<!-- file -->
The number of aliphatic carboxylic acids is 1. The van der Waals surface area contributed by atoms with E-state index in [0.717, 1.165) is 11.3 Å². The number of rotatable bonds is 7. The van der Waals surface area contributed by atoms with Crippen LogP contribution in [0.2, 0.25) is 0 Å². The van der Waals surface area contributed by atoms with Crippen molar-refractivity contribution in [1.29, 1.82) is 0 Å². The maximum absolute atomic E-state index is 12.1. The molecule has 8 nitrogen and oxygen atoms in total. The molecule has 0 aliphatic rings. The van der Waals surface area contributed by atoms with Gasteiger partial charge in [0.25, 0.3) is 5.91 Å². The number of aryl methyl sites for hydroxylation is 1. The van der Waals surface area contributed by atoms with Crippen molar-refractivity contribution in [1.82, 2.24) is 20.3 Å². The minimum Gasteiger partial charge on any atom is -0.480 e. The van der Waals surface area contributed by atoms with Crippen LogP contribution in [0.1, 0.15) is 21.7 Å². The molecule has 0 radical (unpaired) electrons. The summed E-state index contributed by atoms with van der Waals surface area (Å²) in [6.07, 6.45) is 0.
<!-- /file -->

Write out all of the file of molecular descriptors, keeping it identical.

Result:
The number of aliphatic carboxylic acids is 1. The van der Waals surface area contributed by atoms with E-state index in [0.717, 1.165) is 11.3 Å². The number of rotatable bonds is 7. The van der Waals surface area contributed by atoms with Crippen LogP contribution in [0.2, 0.25) is 0 Å². The van der Waals surface area contributed by atoms with Crippen molar-refractivity contribution in [1.29, 1.82) is 0 Å². The maximum absolute atomic E-state index is 12.1. The molecule has 8 nitrogen and oxygen atoms in total. The molecule has 0 aliphatic rings. The van der Waals surface area contributed by atoms with Gasteiger partial charge in [0.25, 0.3) is 5.91 Å². The number of aryl methyl sites for hydroxylation is 1. The van der Waals surface area contributed by atoms with Crippen molar-refractivity contribution in [1.82, 2.24) is 20.3 Å². The minimum Gasteiger partial charge on any atom is -0.480 e. The van der Waals surface area contributed by atoms with Crippen LogP contribution in [0.1, 0.15) is 21.7 Å². The molecule has 0 radical (unpaired) electrons. The summed E-state index contributed by atoms with van der Waals surface area (Å²) in [6.07, 6.45) is 0.